DETROIT -- Entering Friday's series opener against the Twins, the Tigers not only had baseball's best record at 20-10, but they also had the largest lead of any first-place team at five games over the White Sox.
The American League Central is the only division in baseball that doesn't have at least two teams over .500.
"It doesn't bother me what people say," Detroit manager Brad Ausmus said of the division's critics. "Our goal is the same regardless of whether people think it's a good division or a bad division. Our goal is to win the division."
In 1997, Ausmus was a part of an Astros team that won the National League Central with only 84 wins.
"Didn't make it any less fun, winning the division," he said.
While Ausmus cited that year as an example of the division's perceived difficulty level being irrelevant, it could also be a sign of a strong division. If the winner finishes with fewer victories than most other champions, it might be that the teams in the division were strong but simply beat up on each other.
No matter the reason for Houston's record as a division champion that season, the postseason was a short one for the club. The Astros were swept in the NL Division Series by the Braves.
No team has won a division title with so few wins since the Dodgers also amassed 84 victories in capturing the 2008 NL West title.
Anibal aiming for return to rotation at Fenway
DETROIT -- Beyond Max Scherzer starting in the series opener next weekend in Boston, there is some uncertainty with the Tigers' starting rotation.
Anibal Sanchez, who continues to recover from a finger laceration, said that the target date for his return is the series finale on May 18 at Fenway Park.
"We talk about probably next Sunday, but I don't know yet," Sanchez said.
Sanchez had been scheduled to throw a bullpen session on Thursday, but he ended up long tossing instead and expected to throw a side session on Friday.
Tigers manager Brad Ausmus offered no timetable as to when Sanchez may return.
"There's a day in mind, but we have to wait and see," the skipper said.
Ray trying to straighten breaking ball issues
DETROIT -- In psychology, there is a phenomenon known as proactive interference, which occurs when past information hinders an individual's ability to retain new information.
That appears to be at least part of what is giving Robbie Ray, who debuted on Tuesday, trouble with his curveball. In Spring Training, he ditched the slider he had been tinkering with last year in favor of the new curveball. Against the Astros in his first start, Ray struggled with its command, but he still allowed only one earned run over 5 1/3 innings.
The difference between the delivery of the two pitches is in Ray's extension. With the slider, the rookie is trying to "get out far with it, really reaching out." The curveball, "you don't extend out as far."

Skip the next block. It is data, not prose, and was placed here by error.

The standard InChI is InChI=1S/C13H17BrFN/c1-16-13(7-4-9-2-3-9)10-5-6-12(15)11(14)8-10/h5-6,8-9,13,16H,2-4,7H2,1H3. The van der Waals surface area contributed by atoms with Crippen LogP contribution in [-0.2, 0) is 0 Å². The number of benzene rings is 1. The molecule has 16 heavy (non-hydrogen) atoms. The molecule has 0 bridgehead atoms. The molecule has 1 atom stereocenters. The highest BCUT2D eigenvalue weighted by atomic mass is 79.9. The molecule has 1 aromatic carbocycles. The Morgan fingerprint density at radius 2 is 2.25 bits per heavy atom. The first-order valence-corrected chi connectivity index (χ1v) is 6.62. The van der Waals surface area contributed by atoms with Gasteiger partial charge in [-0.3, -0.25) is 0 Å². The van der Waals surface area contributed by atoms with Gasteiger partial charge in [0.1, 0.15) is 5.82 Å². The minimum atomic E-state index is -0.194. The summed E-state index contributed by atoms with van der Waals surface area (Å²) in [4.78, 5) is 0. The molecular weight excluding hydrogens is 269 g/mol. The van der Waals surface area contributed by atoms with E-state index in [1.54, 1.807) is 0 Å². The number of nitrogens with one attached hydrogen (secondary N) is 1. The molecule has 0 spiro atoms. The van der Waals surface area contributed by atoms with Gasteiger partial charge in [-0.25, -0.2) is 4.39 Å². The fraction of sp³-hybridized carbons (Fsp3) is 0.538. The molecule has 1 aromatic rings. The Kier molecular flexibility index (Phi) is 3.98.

Ray, the Tigers' No. 2 prospect, according to MLB.com, found himself "regressing" to the slider at times during his debut. As a result, he often left the ball up too high in the zone, and he realized it immediately. After one inning, Ray and pitching coach Jeff Jones focused on the fix.
"I'm just getting too long with it," Ray said. "I need to stay short."
Leyland source of comedy relief for Ausmus
DETROIT -- Tigers manager Brad Ausmus isn't sure of exactly what year it was when he first met former skipper Jim Leyland, but he remembers it was at Comerica Park.
As is the wont of Leyland, who will be honored before Saturday's game against the Twins, "He made quite the impression," Ausmus said.
Since taking the Tigers' managerial job this offseason after Leyland's retirement, the pair has gotten to know each other quite well, and that includes Leyland's favorite jokes.
Ausmus chuckled recalling one of them in particular. It goes like this:
Leyland, who tells the joke as if it happened to him, says that he got pulled over going 100 mph on the freeway and that there were no other cars on the road at the time.
The police officer informs him how fast he was going, and Leyland says he was just trying to keep up with traffic.
In disbelief, the cop tells him there's not a single car around.
"I know," Leyland said. "I'm not keeping up."
• Earlier this week, setup man Joba Chamberlain turned heads in the Tigers' clubhouse by gifting each teammate a pair of Zubaz pants. The flashy garb was a fad in the 1990s, and the timing worked nicely with Friday being the organization's fourth annual Zubazpalooza.
• The Tigers offered a special ticket package that included a pair of Zubaz pants and a ticket to the game. Chamberlain's pants may not stay in style, but they were fashionable on Friday night -- even the grounds crew was sporting Zubaz before the game against the Twins.
• Reliever Luke Putkonen pitched two innings for Triple-A Toledo on Friday as part of his rehab assignment. Putkonen threw 23 pitches -- 14 strikes -- and allowed one run on two hits.
Matt Slovin is an associate reporter for MLB.com. This story was not subject to the approval of Major League Baseball or its clubs.